image of Olympus PEN E-PL5 digital camera Olympus PEN E-PL5 16.1 3.00x $358.96
Incredible image quality in an affordable, pint-sized package
The compact and lightweight Olympus E-PL5 inherits the exceptional 16-megapixel sensor from the groundbreaking OM-D E-M5, one of our all-time favorite compact system cameras. The image quality we saw from the speedy E-PL5 proved to be nothing less than stellar -- demonstrating accurate colors, an impressive dynamic range and tons of detail. Unfortunately you have to navigate through a maddening maze of menus to uncover the camera's full photographic potential, as well as deal with such limitations as poor AF motion tracking and run-of-the-mill (though Full 1080p HD) video quality. But considering that the Olympus E-PL5 produces images that rival those from much more expensive DSLRs and CSCs, the compromises may be only a small price to pay. Check out our Olympus E-PL5 review to find out if it's the perfect camera for you, or buy one here. (minimize)

image of Panasonic Lumix DMC-FZ200 digital camera Panasonic Lumix DMC-FZ200 12.1 24.00x $395.93
A superzoom camera with a super bright lens
Panasonic pumped some new excitement into its acclaimed superzoom line when it paired a Leica-branded f2/.8 lens with the Panasonic FZ200. That's a constant f/2.8 max aperture across the entire 24x optical zoom range, which is a rarity among long zooms these days and -- teamed with the camera's excellent AF system -- it proved to perform well in low-light and high shutter speed situations. There's a lot more to like about the FZ200, including a 12 fps, high-res burst mode and Full HD 1080p video recording (at up to 60 fps!). And advanced photographic controls such as manual exposure and focusing, as well as RAW image capture, mean it's a viable alternative for enthusiasts wanting a lightweight, everyday alternative to a heavy, bulky DSLR with multiple zoom lenses (at least in good light), and a serious step up for beginners wanting more zoom range. The FZ200's relatively small sensor does force some compromises on image quality (like almost every other camera in its class), but the camera's convenience and versatility make it one of the best superzooms on the market. Read our Panasonic FZ200 review for more details, or buy one here. (minimize)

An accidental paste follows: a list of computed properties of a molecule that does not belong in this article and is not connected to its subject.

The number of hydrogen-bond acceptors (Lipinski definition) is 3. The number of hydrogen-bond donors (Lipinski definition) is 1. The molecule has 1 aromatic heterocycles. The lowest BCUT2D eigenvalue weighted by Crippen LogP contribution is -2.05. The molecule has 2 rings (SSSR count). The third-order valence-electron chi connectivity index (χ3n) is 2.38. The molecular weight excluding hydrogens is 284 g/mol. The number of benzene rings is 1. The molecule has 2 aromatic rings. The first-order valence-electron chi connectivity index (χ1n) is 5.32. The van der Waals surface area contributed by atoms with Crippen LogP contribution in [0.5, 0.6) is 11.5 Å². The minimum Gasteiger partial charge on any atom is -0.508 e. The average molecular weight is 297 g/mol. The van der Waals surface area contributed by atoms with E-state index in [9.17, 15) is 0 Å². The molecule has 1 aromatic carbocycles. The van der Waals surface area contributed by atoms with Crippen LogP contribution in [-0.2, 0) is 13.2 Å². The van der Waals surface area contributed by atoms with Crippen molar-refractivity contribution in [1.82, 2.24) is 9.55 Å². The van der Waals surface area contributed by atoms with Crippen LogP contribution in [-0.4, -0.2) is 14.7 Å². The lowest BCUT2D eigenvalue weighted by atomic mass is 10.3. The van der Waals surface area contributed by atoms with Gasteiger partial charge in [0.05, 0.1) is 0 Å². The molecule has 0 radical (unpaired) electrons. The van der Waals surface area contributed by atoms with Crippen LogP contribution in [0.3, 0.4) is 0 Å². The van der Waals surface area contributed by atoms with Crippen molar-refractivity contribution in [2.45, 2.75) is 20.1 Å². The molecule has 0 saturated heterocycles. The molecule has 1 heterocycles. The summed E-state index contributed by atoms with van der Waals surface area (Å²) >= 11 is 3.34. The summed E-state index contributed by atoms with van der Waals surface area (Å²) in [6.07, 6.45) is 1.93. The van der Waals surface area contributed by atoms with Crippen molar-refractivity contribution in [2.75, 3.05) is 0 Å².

image of Sony Alpha ILCE-A5100 digital camera Sony Alpha ILCE-A5100 24.3 3.13x $395.94
Bringing some solid upgrades to its predecessor and sharing the same image-pipeline as the storied Sony A6000 but in a smaller, lighter form factor, the A5100 is an intriguing possibility.
One of the smallest, lightest and most affordable mirrorless cameras currently offered with an APS-C sensor, the Sony A5100 is an intriguing proposition. It shares the same imaging pipeline as the hugely popular Sony A6000, and even boasts a clever feature that the A6000 doesn't have in the form of dual video recording -- the ability to record two different file formats simultaneously. The lack of an EVF and external mode dial will surely rule out some enthusiast shooters, but the sveldt size and price combined with the very good image quality and feel in the hands will appeal to many of you more interested in a smaller size versus a more advanced feature set. Indeed, if image quality and portability are your primary deciding factors in a camera purchase, the Sony A5100 should be a candidate for your short-list of models to consider. Read our in-depth Sony A5100 review for all the details! (minimize)